"Thank goodness I got the third opportunity to do it and I came through," Johnson said. "Obviously disappointed with the first two, and they didn't work out for me. Finishing off the day with the good one, I'll take that anytime. If it's going to end up in a walk-off win, I'm going to take it every single time. I'd do it the same way again."
Johnson said he was just looking to put the ball where nobody was playing. If anything, he said he was fortunate he didn't hit it harder so it didn't rocket to left fielder Chone Figgins. But it got down, and Zobrist had enough time to slide home safely.
"If they're not hitting the ball on the ground, and I'm a ground-ball pitcher, good things usually don't happen," League said.
It was Johnson's first hit at home this season and his first RBI since Aug. 27, 2011. While Longoria's injury seemed to dampen the clubhouse spirits afterward, the Rays still romped through their usual celebration, with Johnson laughing that he was nearly "depantsed" on the field.
"That's the way we celebrate here," Johnson said. "It's a lot of fun, and I'll take it every single night if I get the opportunity to do it."
Before Johnson's winner, it appeared the Rays had already missed too many opportunities to escape their first extra-inning game of 2012 with a win. Seattle had taken a 2-1 lead in the top of the 11th when Jesus Montero launched a homer to right field off right-hander Wade Davis. But B.J. Upton tied the score with a two-out single to right later that inning, scoring pinch-runner Jeff Keppinger.
That sent the game to the 12th. Zobrist drew a one-out walk -- his third of the game -- and moved to second on a single from Carlos Pena. Despite Longoria's injury, Johnson's missed opportunities and the fact that the Rays got home around 4 a.m. Monday morning, manager Joe Maddon said the team stayed positive as Johnson walked up to the plate.
"That comes from support. I really believe that. I believe that only happens because you continue to show support in Elliot," Maddon said. "When things don't go right or go awry, they don't feel like people are crashing down on them, and I think that's a good thing. In that moment, I think EJ was able to elevate his game based on the tough times he had prior to that, but everybody supported him through that. I think that's a big part of our success."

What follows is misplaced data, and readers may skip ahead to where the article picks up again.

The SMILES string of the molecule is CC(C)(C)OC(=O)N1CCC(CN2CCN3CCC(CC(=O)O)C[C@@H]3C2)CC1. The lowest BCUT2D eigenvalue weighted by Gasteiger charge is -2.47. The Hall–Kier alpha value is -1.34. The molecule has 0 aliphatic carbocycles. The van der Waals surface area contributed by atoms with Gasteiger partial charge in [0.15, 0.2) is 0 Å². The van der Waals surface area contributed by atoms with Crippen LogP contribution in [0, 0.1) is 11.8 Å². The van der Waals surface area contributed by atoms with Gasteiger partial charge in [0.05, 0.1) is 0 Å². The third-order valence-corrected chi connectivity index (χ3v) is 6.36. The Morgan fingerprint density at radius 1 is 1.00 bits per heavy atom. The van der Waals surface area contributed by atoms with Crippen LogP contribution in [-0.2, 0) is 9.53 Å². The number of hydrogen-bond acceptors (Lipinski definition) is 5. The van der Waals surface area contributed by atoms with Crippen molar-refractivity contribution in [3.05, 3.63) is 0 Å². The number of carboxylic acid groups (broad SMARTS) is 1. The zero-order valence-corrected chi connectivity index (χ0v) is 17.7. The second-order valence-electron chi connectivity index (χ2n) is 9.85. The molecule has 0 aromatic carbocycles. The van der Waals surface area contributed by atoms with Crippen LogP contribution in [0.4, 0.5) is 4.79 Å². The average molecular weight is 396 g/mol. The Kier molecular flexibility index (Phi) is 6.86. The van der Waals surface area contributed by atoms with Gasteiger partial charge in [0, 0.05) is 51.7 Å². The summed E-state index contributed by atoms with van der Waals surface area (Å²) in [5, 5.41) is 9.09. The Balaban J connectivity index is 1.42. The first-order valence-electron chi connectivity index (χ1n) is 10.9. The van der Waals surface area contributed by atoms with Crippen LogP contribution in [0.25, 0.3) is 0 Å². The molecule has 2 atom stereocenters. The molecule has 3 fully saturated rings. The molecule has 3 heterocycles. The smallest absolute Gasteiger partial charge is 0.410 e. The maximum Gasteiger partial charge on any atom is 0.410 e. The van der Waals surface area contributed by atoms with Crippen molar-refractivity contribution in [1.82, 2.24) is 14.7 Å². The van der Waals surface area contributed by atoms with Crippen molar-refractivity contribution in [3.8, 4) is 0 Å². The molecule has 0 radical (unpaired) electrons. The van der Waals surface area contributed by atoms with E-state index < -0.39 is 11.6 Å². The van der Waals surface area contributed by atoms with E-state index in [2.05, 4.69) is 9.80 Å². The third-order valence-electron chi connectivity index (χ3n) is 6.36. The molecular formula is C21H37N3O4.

Or, as Upton put it: "That's us. That's why you play the whole game, man. Baseball's too based on failure to dwell on things. He came back when we needed him in a big situation and got it right."
Before the late-inning drama, Jeremy Hellickson and Felix Hernandez left a lengthy trail of zeros on the scoreboard. Hellickson retired 10 Mariners between the third and sixth innings. The only baserunners he allowed after Miguel Olivo's second-inning homer came via singles, and none of them reached second base.
In all, Hellickson allowed one run on six hits and no walks while striking out a season-high seven over seven innings. He attributed his success to his improved fastball command. He was able to keep everything down in the zone, making his changeup more effective. He didn't use his cutter as often after Olivo bashed one for a homer, but that was primarily because he stayed ahead in the count.
Hellickson left after only 97 pitches for several reasons. Maddon said he would like to keep Hellickson's pitch count lower at this point then give him a little more freedom as the season progresses. It was also an ideal moment to bring in lefty Jake McGee, and he responded with a scoreless inning.
Fernando Rodney followed McGee with another zero, Davis pitched a scoreless 10th before giving up the homer to Montero in the 11th and J.P. Howell picked up the win with a scoreless 12th. All that set up Johnson, the night's unlikely hero.
"It was awesome," Hellickson said. "I knew EJ was going to be involved in something there, coming up with runners on in big situations, and he really came through."